Saturday, 31 December 2011

Vegetarian - Vegetable Medley Paella

To cook for a vegetarian is one of those thing that always poses as a challenge to most. I am not a vegetarian but after talking to quite a few of my vegetarian friends, I have to agree with them that quite often, there is not a lot of good options out there catering for them. Stuffed vegetables are sometimes just too boring or a cliché. So I have decided to include some vegetarian recipe on my blog. 

This is one of the dish that I have cooked for my friends and they all loved it. It just look like glorious sunshine on a plate. It is also a good vegetarian alternative to the normal Spanish Paella that includes Chorizo sausages and seafood.  The inclusion of different vegetables add textures and colour to the finished dish. A good vegetable stock is essential here, I used Marigold Swiss Organic Vegetable Bouillon which I personally think is one of the best that I've tried. I have also took the more adventurous route of cooking the Paella outdoor on a barbecue but this is just as easy to make on a conventional hob.

Cooking Paella on a BBQ
Vegetable Medley Paella

Recipe (adapted from 'Plenty' by Yotam Ottolenghi):
(serves 2-4, depending on how hungry you are)

3tbsp olive oil
1/2 large onion, finely chopped
1 red and 1 yellow pepper, cut into strips
1 fennel bulb, cut into strips
2 garlic cloves, crushed
2 bay leaves
1/2 tsp smoked paprika
1/2 tsp ground turmeric
1/4 tsp cayenne pepper, feel free to add more if you like it spicy
150g Calasparra rice (Paellla rice)
a small pinch of saffron, soaked in 50ml warm water
450ml good vegetable stock, I used Marigold Swiss Organic Vegetable Bouillon
200g shelled broad beans (fresh or frozen)
12 mini plum tomatoes, halved
5 small grilled artichokes in oil from a jar, drained and quartered
15 pitted Kalamata olives, halved
2 tbsp chopped fresh parley
1 lemon, cut into wedges 
Sea salt

Heat up the olive oil in a paella pan, or a large shallow frying pan (I have used a roasting tin here), and gently sauté the onions, peppers and fennels for about 7-8 minutes, until soften and golden. Add the garlic and cook for a further minute.

Add the bay leaves, paprika,turmeric and cayenne paper to the vegetables and stir well. Then add the rice and stir thoroughly for 2 minutes before adding in the saffron and the socking liquid. Stir and then add the stock and season with salt. Reduce the heat to the minimum and simmer very gently for about 20 minutes or until most of the liquid has been absorbed by the rice. Do not cover the pan and don't stir the rice during cooking. This produces a crusty and crispy bottom as the rice caramelised and toasted at the bottom of the pan during the cooking and it is precisely this that give the Paella it's authentic flavour.

Meanwhile pour plenty of boiling water over the brad beans in a bowl and leave for a minute, then drain well and leave to cool down. Now squeeze each bean gently to remove the outer skin and discard it. This is not essential but it is worth doing if you've got the time as it gives you this glorious vibrant green beans.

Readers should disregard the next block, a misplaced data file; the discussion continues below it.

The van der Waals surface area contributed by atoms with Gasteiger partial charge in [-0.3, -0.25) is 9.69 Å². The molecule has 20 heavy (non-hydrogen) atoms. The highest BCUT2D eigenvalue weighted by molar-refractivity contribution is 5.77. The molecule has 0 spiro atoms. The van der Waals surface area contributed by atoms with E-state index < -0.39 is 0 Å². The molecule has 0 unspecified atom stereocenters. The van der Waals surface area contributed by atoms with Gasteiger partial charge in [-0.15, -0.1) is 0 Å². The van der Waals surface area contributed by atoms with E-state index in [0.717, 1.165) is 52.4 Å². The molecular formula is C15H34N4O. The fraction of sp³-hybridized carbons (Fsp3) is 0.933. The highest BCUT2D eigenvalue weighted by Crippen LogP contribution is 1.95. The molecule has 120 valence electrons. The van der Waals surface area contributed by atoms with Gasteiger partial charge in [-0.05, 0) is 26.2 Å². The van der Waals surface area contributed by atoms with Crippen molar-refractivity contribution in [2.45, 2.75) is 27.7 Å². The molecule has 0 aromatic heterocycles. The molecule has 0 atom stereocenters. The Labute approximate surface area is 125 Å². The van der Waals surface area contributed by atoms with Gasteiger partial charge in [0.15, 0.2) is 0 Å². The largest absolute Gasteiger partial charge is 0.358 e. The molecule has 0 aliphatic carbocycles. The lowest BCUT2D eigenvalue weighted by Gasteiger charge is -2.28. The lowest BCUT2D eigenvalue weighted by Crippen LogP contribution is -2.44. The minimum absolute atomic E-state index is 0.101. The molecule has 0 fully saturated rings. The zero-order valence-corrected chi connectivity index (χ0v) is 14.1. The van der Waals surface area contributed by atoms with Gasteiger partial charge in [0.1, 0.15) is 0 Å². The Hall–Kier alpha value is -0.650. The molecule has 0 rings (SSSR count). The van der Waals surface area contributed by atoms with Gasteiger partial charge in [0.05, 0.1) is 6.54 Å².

Remove the paella pan from the heat. Taste and season accordingly without stirring the rice and vegetables too much. Scatter the tomatoes, artichokes and broad beans over the rice and cover the pan highly with foil. Leave to rest for 10 minutes.

Take off the foil. Scatter the olives and parley on top of the paella. Serves with wedges of lemon.

Vegetarian - Sweet Potato, Goat's cheese and Chilli Galette

Sweet Potato, Goat's cheese and Chilli Galette
served with a simple watercress salad

Sweet Potato, Goat's cheese and Chilli Galette
out of the oven

Sweet Potato, Goat's cheese and Chilli Galette

These little galettes are delicious as a starter or even main. It is like an explosion of flavours. They are sweet from the potatoes, slightly salty from the goat's cheese and a hint of spiciness from the chilli. The addition of a good dollop of soured cream and the puff pastry just make these galettes so light and scrumptious. If you have the time, I would suggest making your own puff pastry. But unlike shortcrust pastry, this is quite a laborious process, so a shop bought version on this occasion is just as good, but make sure you get  a good quality all-butter pastry. This can be served warm or cold which makes this also perfect for party to picnic food.

Recipe (adapted from 'Plenty' by Yotam Ottolenghi)
(Makes 4)

3 medium sweet potatoes, roughly weighing about 350g each
250g puff pastry, shop bought is absolutely fine
1 free-range egg, lightly beaten
100ml soured cream
100g hard goat's cheese
2 tbsp pumpkin seeds
1 medium-hot chilli, deseeded and finely chopped
1 tbsp olive oil
1 garlic clove, crushed 
a handful chopped fresh parley
Sea salt and pepper

Pre-heat the oven to 200°C . Bake the sweet potatoes in their skins for 35-45 minutes. Leave until cool enough to handle, then peel and cut into thin slices, about 3mm thick.
Roll out the puff pastry to about 2mm thick on a lightly floured work surface (this prevent the pastry from sticking). Cut out out four 7 x 14cm rectangles and prick them all over with a fork. Line a small baking sheet with baking parchment and place the pastry rectangles on it, well spaced apart and leave to rest in the fridge for at least 30 minutes.